First, humans caused this situation; turtles are endangered. In “Thousands of Olive Ridleys massacred again” the author states, “More than 8,000 endangered Olive Ridley turtles are said to have been killed over past three months by mechanized trawlers along the Orissa coast in eastern India, home to the world’s largest nesting site for turtles” (2008, para.1). Humans also killed turtles for their meat and eggs. That’s because some people believe that eating turtles could make them healthier. In “Olive Ridley Sea Turtle” the author states, “ Of all the sea turtles, olive ridley populations are relatively healthy. Still, there are so few left that in 1978, the U.S. Endangered Species Act (ESA) listed the Mexican nesting populations of olive ridleys as endangered – and all others throughout the world as threatened, and at this time, the International Union for Conservation of Nature and Natural Resources (IUCN) lists all populations of olive ridleys as endangered. Olive ridleys are also listed on Appendix I of the Convention on International Trade in Endangered Species of Fauna and Flora (CITES), which means that trade in olive ridleys, their eggs or any part or product derived from the turtles is forbidden” (n. d., para. 7). And the water pollution also is a problem for turtles. In “Olive Ridley Sea Turtle” the author states “Olive Ridleys also fall victim to water pollution. Adding to these environmental hazards, the Olive Ridley is jeopardized by trade, too: highly prized in Japan for its meat and eggs, the turtles are illegally hunted to supply this trade” (n. d. para.9). Polluted beaches is also a threat for turtles because the beach is the nesting site for turtles. “Wildlife conservationists are already concerned as progressive erosion has created an unstable beach profile along the coast” (India: Sea erosion threat to Olive Ridleys, 2008, para. 2). “It has started to destroy the most preferred nesting grounds of endangered sea turtles” (para. 3). If the beach’s situation becomes serious, turtles don’t have nesting site to live in. That will quicken their death. These are the reasons for turtles’ deaths. Therefore, people have to stop doing these actions to protect turtles.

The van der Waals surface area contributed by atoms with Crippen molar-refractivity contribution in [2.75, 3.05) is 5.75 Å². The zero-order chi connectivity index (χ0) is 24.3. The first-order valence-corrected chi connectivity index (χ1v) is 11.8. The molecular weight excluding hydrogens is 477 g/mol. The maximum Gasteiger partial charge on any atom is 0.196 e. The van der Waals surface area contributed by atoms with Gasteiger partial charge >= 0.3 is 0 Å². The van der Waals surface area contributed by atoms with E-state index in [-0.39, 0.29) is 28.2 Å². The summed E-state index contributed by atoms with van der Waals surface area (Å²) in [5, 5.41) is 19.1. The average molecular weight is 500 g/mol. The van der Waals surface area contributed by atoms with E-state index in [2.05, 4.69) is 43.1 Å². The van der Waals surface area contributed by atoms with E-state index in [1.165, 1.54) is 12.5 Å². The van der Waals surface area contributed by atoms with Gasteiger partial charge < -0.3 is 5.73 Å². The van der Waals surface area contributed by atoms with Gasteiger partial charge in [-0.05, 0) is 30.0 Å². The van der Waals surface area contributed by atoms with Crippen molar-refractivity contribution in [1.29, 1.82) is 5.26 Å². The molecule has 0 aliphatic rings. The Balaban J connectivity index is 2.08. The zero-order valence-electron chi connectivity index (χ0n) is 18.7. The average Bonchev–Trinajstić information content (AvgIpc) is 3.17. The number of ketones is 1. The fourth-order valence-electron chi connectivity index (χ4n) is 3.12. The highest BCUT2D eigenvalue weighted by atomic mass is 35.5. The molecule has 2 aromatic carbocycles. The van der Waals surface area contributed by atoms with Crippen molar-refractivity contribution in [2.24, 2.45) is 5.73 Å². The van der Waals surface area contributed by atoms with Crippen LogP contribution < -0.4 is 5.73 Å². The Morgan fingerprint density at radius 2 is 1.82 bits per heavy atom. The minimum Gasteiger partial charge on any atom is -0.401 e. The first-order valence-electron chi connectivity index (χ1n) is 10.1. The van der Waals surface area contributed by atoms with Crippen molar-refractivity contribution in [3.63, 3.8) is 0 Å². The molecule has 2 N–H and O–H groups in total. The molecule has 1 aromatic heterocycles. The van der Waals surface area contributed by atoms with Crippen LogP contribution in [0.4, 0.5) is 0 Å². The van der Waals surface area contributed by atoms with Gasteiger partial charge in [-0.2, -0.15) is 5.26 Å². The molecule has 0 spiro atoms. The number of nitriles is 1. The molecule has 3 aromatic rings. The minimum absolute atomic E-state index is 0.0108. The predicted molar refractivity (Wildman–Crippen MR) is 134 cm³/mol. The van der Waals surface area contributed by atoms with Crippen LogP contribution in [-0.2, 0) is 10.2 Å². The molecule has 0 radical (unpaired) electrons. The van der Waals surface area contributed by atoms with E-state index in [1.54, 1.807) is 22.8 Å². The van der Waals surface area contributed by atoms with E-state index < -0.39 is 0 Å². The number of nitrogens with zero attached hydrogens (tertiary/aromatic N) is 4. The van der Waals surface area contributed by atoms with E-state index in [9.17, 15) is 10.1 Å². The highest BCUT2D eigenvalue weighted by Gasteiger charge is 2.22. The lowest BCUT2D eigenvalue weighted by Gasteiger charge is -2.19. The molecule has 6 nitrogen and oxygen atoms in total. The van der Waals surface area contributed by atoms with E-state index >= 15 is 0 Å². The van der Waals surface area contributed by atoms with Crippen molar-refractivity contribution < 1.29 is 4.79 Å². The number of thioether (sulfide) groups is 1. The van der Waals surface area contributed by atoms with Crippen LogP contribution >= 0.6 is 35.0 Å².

Second, technology can protect turtles. Our technology is very progressed. So, people can use our technology to fix some problems. For example, people can use artificial incubation. And then we can change some genes that will help turtles have a strong life. They will not die easily when they are young. And their numbers will grow. Also that can help them accept the environmental change. Or people also can use technology to clean the trash or pollutants in the water or beach. That can reduce the numbers of turtles’ death. That is a way that turtles might not be extinct so quickly. Also, people can rescue turtles by technology. In “India: Olive Ridley turtle rescued from Juhu dies” the author states, “At the start of the monsoon this year, three full-grown turtles were rescued – one from the Juhu beach and two from Cuffe Parade – and sent to the BSPCA. Olive Ridley turtles, known for their group nesting activity on the shores of Orissa every winter, are listed as endangered in the International Union for the Conservation of Nature and Natural Resources (IUCN) Red list” (2008, para. 3). People can use advanced technology for saving turtles because they have enough time to send turtles to hospitals. That can reduce the death amount of turtles. “Meanwhile, the forest department has handed over 10-kg carcass to taxidermist Dr Santosh Gaikwad for preservation. Gaikwad said, ‘ I have started working on preservation of the turtle and it will be complete in about two months’ (India: Olive Ridley turtle recurred from Juhu dies, 2008, para. 5). That shows people can protect turtles by prevention. Don’t wait until turtles die. People can protect turtles before they die.